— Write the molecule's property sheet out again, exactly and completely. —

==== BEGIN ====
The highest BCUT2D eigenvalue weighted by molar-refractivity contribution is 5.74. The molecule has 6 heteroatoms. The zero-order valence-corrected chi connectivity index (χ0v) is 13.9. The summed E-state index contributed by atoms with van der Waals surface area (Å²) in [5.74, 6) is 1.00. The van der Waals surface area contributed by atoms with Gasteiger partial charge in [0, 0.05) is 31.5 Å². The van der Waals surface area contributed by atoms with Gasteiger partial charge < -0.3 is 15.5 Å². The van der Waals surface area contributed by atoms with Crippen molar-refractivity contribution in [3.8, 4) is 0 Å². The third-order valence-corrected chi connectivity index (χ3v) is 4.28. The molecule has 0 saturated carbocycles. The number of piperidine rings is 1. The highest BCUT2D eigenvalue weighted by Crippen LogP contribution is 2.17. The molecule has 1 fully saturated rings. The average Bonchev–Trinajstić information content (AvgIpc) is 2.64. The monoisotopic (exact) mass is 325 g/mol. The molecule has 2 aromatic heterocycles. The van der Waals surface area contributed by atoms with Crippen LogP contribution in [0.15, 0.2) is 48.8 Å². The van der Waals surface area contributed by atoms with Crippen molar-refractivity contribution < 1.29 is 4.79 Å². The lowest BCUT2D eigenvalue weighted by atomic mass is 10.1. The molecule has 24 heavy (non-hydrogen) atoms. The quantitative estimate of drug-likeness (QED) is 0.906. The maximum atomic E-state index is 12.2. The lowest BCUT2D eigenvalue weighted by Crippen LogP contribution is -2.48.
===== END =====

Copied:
The highest BCUT2D eigenvalue weighted by molar-refractivity contribution is 5.74. The molecule has 6 heteroatoms. The zero-order valence-corrected chi connectivity index (χ0v) is 13.9. The summed E-state index contributed by atoms with van der Waals surface area (Å²) in [5.74, 6) is 1.00. The van der Waals surface area contributed by atoms with Gasteiger partial charge in [0, 0.05) is 31.5 Å². The van der Waals surface area contributed by atoms with Gasteiger partial charge < -0.3 is 15.5 Å². The van der Waals surface area contributed by atoms with Crippen molar-refractivity contribution in [3.8, 4) is 0 Å². The third-order valence-corrected chi connectivity index (χ3v) is 4.28. The molecule has 0 saturated carbocycles. The number of piperidine rings is 1. The highest BCUT2D eigenvalue weighted by Crippen LogP contribution is 2.17. The molecule has 1 fully saturated rings. The average Bonchev–Trinajstić information content (AvgIpc) is 2.64. The monoisotopic (exact) mass is 325 g/mol. The molecule has 2 aromatic heterocycles. The van der Waals surface area contributed by atoms with Crippen LogP contribution in [0.15, 0.2) is 48.8 Å². The van der Waals surface area contributed by atoms with Crippen molar-refractivity contribution < 1.29 is 4.79 Å². The lowest BCUT2D eigenvalue weighted by atomic mass is 10.1. The molecule has 24 heavy (non-hydrogen) atoms. The quantitative estimate of drug-likeness (QED) is 0.906. The maximum atomic E-state index is 12.2. The lowest BCUT2D eigenvalue weighted by Crippen LogP contribution is -2.48.